In Debra Granik’s Leave No Trace, there’s a prominent meditation of home and peace. There’s also trickles of separation, both the physical displacements and the emotional grips of life we come to face. Living on the margins just outside of Portland, Oregon prove to be a place of comfort for Will and his 13-year-old daughter, Tom. They’ve been living this way for so many years that it’s essentially become everything Tom has known to be real. A serene wilderness welcomes us in the opening scene as we’re introduced into their routine life living in Forest Park, where they call home. Will and Tom are in their comfort zone, gathering and suiting their needs from the land where they can, relishing in their worriless, spacious living. They prepare food and eat together, stay close at night for warmth, and have even practised how they’d escape and hide if they were to ever be discovered. Their way of life is compromised as people learn of their hiding and try to integrate them into society and normality, but it instead begins to test the very existence they hold dear. Thomasin Harcourt McKenzie and Ben Foster are quietly phenomenal here as they engage in a dynamic that’s both heart wrenching and endearing.
To leave no trace here is to leave nothing that can be traced back to you; to simply go live undetected, off the grid. Based on the novel My Abandonment by Peter Rock, Leave No Trace carries a deep-rooted passion in how one father and daughter come to terms with a life that’s pulled the rug from under them and just how the journey back to the old reveals a new curiosity for adapting. Granik, along with long-time collaborating screenwriter/producer Anne Rosellini, tell us a story about family that is patient, and harmonious in junction with the world that greets them. Rosellini has worked closely with Granik through her past projects (Stray Dog, Winter’s Bone, Down to the Bone), helping now to form a tender, compelling adaptation in “Leave No Trace” that leaps into our hearts.
After being escorted out of the park for living on public property, Will and Tom are put through the system, cementing the influence of social realism and how the economy of living is affecting their existence. Will sometimes suffers from night terrors brought on by his past trauma so he’s heavily impacted by this sudden reintegration. Tom cries out for her dad when they get seperated for examination, never once having been apart from him. She’s devoted herself to the tranquil living they built as a two-person family, only depending on the other. Their relationship is at the heart of the film and it makes McKenzie and Foster stellar, convincing characters. It’s based on all the tribulations they face as they try to adjust, abandon, and reexamine their livelihood and where they can go from there. There’s a scene where Tom introduces her dad to the harmony and warmth of a beehive, something she herself was awe-inspired by. “See, you don’t need to be scared,” she tells him, now holding the bees on her gloveless fingers. Beautifully, this story begins to tell of how Will admires his daughter’s love for life and discovery, even when it’s indirectly trying to comfort him to the possibilities.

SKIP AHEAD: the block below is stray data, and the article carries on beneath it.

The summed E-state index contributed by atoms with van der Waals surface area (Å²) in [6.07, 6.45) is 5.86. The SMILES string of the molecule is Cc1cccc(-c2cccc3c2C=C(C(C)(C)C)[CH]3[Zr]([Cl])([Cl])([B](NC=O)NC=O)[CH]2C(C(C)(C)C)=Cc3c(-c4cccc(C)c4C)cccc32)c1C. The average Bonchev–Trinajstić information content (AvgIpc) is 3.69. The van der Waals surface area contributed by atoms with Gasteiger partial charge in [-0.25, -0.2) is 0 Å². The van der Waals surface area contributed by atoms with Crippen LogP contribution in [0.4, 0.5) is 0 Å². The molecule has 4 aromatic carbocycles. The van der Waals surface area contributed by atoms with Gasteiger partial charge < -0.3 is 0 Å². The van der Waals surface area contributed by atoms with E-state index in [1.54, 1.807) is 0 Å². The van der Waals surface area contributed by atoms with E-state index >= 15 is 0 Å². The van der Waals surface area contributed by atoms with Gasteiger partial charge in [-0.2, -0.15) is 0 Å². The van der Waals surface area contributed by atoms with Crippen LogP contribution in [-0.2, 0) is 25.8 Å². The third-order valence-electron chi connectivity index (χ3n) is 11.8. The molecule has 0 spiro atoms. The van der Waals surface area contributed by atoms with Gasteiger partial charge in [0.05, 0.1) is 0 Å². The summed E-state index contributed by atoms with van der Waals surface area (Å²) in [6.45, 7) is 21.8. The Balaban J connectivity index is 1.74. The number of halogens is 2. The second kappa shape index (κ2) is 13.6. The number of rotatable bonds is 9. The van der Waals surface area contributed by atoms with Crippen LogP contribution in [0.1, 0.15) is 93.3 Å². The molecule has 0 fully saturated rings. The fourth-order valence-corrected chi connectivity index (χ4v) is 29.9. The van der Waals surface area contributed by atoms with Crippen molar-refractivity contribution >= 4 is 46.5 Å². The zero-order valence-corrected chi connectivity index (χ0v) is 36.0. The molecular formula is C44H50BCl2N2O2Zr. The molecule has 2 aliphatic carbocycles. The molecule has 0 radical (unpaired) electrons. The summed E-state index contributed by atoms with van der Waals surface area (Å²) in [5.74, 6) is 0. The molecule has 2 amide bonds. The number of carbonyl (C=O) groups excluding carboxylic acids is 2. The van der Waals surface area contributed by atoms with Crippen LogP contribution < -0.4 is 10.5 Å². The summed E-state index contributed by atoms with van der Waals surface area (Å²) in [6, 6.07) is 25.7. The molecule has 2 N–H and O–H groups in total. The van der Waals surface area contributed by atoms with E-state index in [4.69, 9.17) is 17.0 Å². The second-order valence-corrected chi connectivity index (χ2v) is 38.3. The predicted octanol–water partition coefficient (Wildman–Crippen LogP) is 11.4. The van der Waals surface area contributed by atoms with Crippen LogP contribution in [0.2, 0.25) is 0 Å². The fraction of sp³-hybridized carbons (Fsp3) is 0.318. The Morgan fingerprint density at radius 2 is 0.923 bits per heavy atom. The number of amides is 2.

Foster gives an excellent, realized performance of a man who’s felt so much battle and defeat in his life that it’s made him feel obsolete to the society he’s casted himself from. His PTSD flares up from time to time as he relentlessly fights to keep his daughter and this sense of security nearby. McKenzie is truly the star that shines brighter as the film treks its way to the end. Tom is loving and pays close attention to care for her father, but she also begins to listen to the curiosity that grows within her. The people she’s met through the new housing journey have been the most welcome— giving them a mobile home to live in, Will a job, and Tom an agricultural group with others her age for learning new skills— and while it deeply overwhelms Will, it doesn’t make Tom want to retreat to the parklands.
It’s not a spoiler to say that there is no intentional conflict in Leave No Trace. The struggles of reality and feeling enclosed to live a way not normally accustomed to is the unmistakable inner conflict, and it leaves a lot to think on once credits roll. It’s clear that a bond that’s been untouched for so long can desperately unravel when shaken, but Will and Tom are quite resilient. It’s become one of my favorite stories this year and it has a sincerity that reaches new lengths. Debra Granik is a magnificent storyteller, moreso when it comes to observing the lives of those living off the grid or having had to persevere against all odds. Leave No Trace is an astonishing, quiet portrait of that.
Directed by: Debra Granik
Cast: Ben Foster, Thomasin McKenzie, Jeffery Rifflard